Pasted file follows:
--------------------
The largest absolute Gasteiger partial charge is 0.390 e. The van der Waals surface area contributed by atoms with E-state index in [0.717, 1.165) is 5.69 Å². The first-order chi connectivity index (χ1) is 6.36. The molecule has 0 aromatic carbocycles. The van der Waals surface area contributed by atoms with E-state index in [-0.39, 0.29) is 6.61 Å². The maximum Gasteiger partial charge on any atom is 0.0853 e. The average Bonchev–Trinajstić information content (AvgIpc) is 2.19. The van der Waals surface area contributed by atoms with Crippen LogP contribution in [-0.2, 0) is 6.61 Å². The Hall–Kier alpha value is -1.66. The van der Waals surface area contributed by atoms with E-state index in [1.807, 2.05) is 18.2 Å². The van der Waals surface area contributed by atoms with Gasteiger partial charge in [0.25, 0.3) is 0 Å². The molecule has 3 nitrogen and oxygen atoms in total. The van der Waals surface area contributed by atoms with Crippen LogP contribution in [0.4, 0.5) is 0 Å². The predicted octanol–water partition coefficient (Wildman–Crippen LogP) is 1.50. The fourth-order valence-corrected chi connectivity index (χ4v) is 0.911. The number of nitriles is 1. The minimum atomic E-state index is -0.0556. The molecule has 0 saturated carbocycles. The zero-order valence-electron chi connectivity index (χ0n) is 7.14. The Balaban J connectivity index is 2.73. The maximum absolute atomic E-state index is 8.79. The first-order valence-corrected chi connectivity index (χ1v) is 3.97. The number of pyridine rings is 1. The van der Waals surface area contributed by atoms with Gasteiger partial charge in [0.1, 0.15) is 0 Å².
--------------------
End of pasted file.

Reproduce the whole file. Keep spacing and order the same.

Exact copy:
The largest absolute Gasteiger partial charge is 0.390 e. The van der Waals surface area contributed by atoms with E-state index in [0.717, 1.165) is 5.69 Å². The first-order chi connectivity index (χ1) is 6.36. The molecule has 0 aromatic carbocycles. The van der Waals surface area contributed by atoms with E-state index in [-0.39, 0.29) is 6.61 Å². The maximum Gasteiger partial charge on any atom is 0.0853 e. The average Bonchev–Trinajstić information content (AvgIpc) is 2.19. The van der Waals surface area contributed by atoms with Crippen LogP contribution in [-0.2, 0) is 6.61 Å². The Hall–Kier alpha value is -1.66. The van der Waals surface area contributed by atoms with E-state index in [1.807, 2.05) is 18.2 Å². The van der Waals surface area contributed by atoms with Gasteiger partial charge in [0.25, 0.3) is 0 Å². The molecule has 3 nitrogen and oxygen atoms in total. The van der Waals surface area contributed by atoms with Crippen LogP contribution in [0.4, 0.5) is 0 Å². The predicted octanol–water partition coefficient (Wildman–Crippen LogP) is 1.50. The fourth-order valence-corrected chi connectivity index (χ4v) is 0.911. The number of nitriles is 1. The minimum atomic E-state index is -0.0556. The molecule has 0 saturated carbocycles. The zero-order valence-electron chi connectivity index (χ0n) is 7.14. The Balaban J connectivity index is 2.73. The maximum absolute atomic E-state index is 8.79. The first-order valence-corrected chi connectivity index (χ1v) is 3.97. The number of pyridine rings is 1. The van der Waals surface area contributed by atoms with Gasteiger partial charge in [0.1, 0.15) is 0 Å².